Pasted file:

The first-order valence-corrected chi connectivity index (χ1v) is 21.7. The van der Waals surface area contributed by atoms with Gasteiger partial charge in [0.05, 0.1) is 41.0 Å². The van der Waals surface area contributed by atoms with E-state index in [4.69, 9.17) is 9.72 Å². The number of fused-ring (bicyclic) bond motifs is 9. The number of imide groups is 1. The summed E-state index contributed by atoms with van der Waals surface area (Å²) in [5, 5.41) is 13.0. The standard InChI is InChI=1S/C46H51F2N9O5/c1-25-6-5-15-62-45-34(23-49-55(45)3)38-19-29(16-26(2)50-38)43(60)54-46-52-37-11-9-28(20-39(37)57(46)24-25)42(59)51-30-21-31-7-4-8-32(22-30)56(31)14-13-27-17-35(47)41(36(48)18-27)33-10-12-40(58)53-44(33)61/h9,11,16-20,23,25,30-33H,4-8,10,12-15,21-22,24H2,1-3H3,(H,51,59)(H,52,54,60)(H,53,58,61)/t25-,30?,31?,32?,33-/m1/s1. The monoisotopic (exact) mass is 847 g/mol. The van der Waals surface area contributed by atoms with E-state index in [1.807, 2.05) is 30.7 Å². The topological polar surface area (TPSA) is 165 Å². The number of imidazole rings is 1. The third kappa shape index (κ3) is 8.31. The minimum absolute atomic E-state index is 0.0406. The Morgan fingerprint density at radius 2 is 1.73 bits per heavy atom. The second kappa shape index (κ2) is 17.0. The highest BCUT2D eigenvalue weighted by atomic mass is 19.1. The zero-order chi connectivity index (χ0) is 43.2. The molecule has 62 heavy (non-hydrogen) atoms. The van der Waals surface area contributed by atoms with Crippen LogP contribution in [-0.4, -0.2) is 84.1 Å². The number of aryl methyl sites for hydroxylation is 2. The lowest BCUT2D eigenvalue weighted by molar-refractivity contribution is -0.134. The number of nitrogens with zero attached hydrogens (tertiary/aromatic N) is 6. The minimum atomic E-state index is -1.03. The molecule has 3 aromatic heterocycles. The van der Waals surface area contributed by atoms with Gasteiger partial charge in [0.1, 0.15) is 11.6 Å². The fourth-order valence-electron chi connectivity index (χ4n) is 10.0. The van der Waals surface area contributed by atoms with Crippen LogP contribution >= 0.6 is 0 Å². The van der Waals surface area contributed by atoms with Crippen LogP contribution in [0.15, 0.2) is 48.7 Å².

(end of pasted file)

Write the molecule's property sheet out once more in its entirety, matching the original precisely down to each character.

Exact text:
The first-order valence-corrected chi connectivity index (χ1v) is 21.7. The van der Waals surface area contributed by atoms with Gasteiger partial charge in [0.05, 0.1) is 41.0 Å². The van der Waals surface area contributed by atoms with E-state index in [4.69, 9.17) is 9.72 Å². The number of fused-ring (bicyclic) bond motifs is 9. The number of imide groups is 1. The summed E-state index contributed by atoms with van der Waals surface area (Å²) in [5, 5.41) is 13.0. The standard InChI is InChI=1S/C46H51F2N9O5/c1-25-6-5-15-62-45-34(23-49-55(45)3)38-19-29(16-26(2)50-38)43(60)54-46-52-37-11-9-28(20-39(37)57(46)24-25)42(59)51-30-21-31-7-4-8-32(22-30)56(31)14-13-27-17-35(47)41(36(48)18-27)33-10-12-40(58)53-44(33)61/h9,11,16-20,23,25,30-33H,4-8,10,12-15,21-22,24H2,1-3H3,(H,51,59)(H,52,54,60)(H,53,58,61)/t25-,30?,31?,32?,33-/m1/s1. The monoisotopic (exact) mass is 847 g/mol. The van der Waals surface area contributed by atoms with E-state index in [1.807, 2.05) is 30.7 Å². The topological polar surface area (TPSA) is 165 Å². The number of imidazole rings is 1. The third kappa shape index (κ3) is 8.31. The minimum absolute atomic E-state index is 0.0406. The Morgan fingerprint density at radius 2 is 1.73 bits per heavy atom. The second kappa shape index (κ2) is 17.0. The highest BCUT2D eigenvalue weighted by atomic mass is 19.1. The zero-order chi connectivity index (χ0) is 43.2. The molecule has 62 heavy (non-hydrogen) atoms. The van der Waals surface area contributed by atoms with Crippen LogP contribution in [-0.4, -0.2) is 84.1 Å². The number of aryl methyl sites for hydroxylation is 2. The lowest BCUT2D eigenvalue weighted by molar-refractivity contribution is -0.134. The number of nitrogens with zero attached hydrogens (tertiary/aromatic N) is 6. The minimum atomic E-state index is -1.03. The molecule has 3 aromatic heterocycles. The van der Waals surface area contributed by atoms with Gasteiger partial charge in [0.1, 0.15) is 11.6 Å². The fourth-order valence-electron chi connectivity index (χ4n) is 10.0. The van der Waals surface area contributed by atoms with Crippen LogP contribution >= 0.6 is 0 Å². The van der Waals surface area contributed by atoms with Crippen LogP contribution in [0.15, 0.2) is 48.7 Å².